NOTES TO THE INTRODUCTION
1. An extraordinary production for a boy of twelve, but we need not suppose that if 'Elenoure and Juga' were written in 1764 and not published until 1769 no alterations and improvements were made by its author in the period between these dates. Back.
2. From the engraving in Tyrwhitt's edition. Back.
3. See Southey and Cottle's edition, quoted in Skeat, ii, p. 123. Back.
4. Dean Miles has a delightful account of the reception accorded to Rowley in the Chatterton household. Neither mother nor sister would appear to have understood a line of the poems, but Mary Chatterton (afterwards Mrs. Newton) remembered she had been particularly wearied with a 'Battle of Hastings' of which her brother would continually and enthusiastically recite portions. Back.
5. Wilson believed that Chatterton never sent the Ryse, &c., at all (see page 173 of his Chatterton: A Biographical Study), but this is disposed of by the fact that the Ryse of Peyncteyning is the only piece of Chatterton's which contains Saxon words. Back.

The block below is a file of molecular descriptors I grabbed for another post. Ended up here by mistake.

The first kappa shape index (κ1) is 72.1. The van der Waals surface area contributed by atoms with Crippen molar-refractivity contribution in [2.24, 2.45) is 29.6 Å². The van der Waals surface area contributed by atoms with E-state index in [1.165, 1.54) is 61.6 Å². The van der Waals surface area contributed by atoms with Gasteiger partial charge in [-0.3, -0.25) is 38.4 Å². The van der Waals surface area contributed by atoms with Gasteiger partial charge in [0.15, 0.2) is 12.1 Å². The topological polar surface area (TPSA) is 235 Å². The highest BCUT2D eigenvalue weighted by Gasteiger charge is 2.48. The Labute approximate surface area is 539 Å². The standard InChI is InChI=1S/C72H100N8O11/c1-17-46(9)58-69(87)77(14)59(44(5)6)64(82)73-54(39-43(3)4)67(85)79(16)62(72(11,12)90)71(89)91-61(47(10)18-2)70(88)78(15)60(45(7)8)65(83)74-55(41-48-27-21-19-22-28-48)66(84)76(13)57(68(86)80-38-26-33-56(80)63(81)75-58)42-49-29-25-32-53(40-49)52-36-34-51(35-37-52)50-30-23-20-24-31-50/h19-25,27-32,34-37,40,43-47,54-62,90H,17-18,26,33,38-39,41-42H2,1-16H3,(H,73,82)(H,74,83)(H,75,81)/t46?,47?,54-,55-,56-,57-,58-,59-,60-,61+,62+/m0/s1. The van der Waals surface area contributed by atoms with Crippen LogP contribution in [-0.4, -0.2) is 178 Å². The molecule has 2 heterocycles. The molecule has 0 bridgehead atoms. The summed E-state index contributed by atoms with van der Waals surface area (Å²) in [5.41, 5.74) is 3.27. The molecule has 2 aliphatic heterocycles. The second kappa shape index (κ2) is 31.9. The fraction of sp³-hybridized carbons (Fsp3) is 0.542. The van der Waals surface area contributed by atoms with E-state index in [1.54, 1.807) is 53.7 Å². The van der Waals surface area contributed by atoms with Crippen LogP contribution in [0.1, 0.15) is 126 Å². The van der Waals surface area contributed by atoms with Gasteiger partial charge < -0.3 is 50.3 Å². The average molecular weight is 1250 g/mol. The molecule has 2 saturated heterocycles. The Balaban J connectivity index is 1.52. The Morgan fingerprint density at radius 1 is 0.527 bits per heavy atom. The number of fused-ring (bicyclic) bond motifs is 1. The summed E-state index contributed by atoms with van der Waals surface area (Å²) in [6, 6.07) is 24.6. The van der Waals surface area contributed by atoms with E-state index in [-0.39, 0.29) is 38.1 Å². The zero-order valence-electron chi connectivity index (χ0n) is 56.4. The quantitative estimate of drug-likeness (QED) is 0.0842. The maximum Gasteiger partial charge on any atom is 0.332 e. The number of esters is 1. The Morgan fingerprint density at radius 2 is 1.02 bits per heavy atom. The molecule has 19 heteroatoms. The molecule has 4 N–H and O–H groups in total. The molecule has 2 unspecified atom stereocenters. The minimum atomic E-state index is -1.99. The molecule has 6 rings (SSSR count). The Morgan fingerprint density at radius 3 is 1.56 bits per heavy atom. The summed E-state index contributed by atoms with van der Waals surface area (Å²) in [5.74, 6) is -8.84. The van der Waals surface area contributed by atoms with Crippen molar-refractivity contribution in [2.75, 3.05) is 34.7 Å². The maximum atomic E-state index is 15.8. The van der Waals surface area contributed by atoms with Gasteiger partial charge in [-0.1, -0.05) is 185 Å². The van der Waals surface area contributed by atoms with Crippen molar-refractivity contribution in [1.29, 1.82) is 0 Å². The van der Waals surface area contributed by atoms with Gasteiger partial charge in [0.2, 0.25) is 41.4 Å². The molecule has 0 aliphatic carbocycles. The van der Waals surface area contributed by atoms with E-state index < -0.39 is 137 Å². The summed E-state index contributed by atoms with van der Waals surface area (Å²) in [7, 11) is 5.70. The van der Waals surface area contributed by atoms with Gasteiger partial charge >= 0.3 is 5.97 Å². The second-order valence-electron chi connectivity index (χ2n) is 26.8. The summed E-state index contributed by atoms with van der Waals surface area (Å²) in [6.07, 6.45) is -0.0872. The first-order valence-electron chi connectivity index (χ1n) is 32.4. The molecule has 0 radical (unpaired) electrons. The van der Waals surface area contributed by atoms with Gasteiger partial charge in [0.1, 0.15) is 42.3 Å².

6. March 28th, 1769. Back.
7. An account of Master William Canynge written by Thos. Rowley Priest in 1460. Skeat, Vol. III, p 219; W. Southey's edition, Vol. III, p. 75. See especially the last paragraph. Back.
8. See Letters of Horace Walpole, edited by Mrs. Paget Toynbee (Clarendon Press). Vol. XIV. pp. 210, 229 Vol. XV, p. 123. Back.
9. But attorneys are seldom 'in regrate' with the friends of Poetry. Back.
10. Masson's reconstruction of the scene between Chatterton and the editor of the Freeholder's Magazine is very convincing (see his Chatterton: a Biography, p. 160). Back.
11. Almost everything that we know of Chatterton in London was ascertained by Sir H. Croft and printed in his Love and Madness (see Bibliography). Back.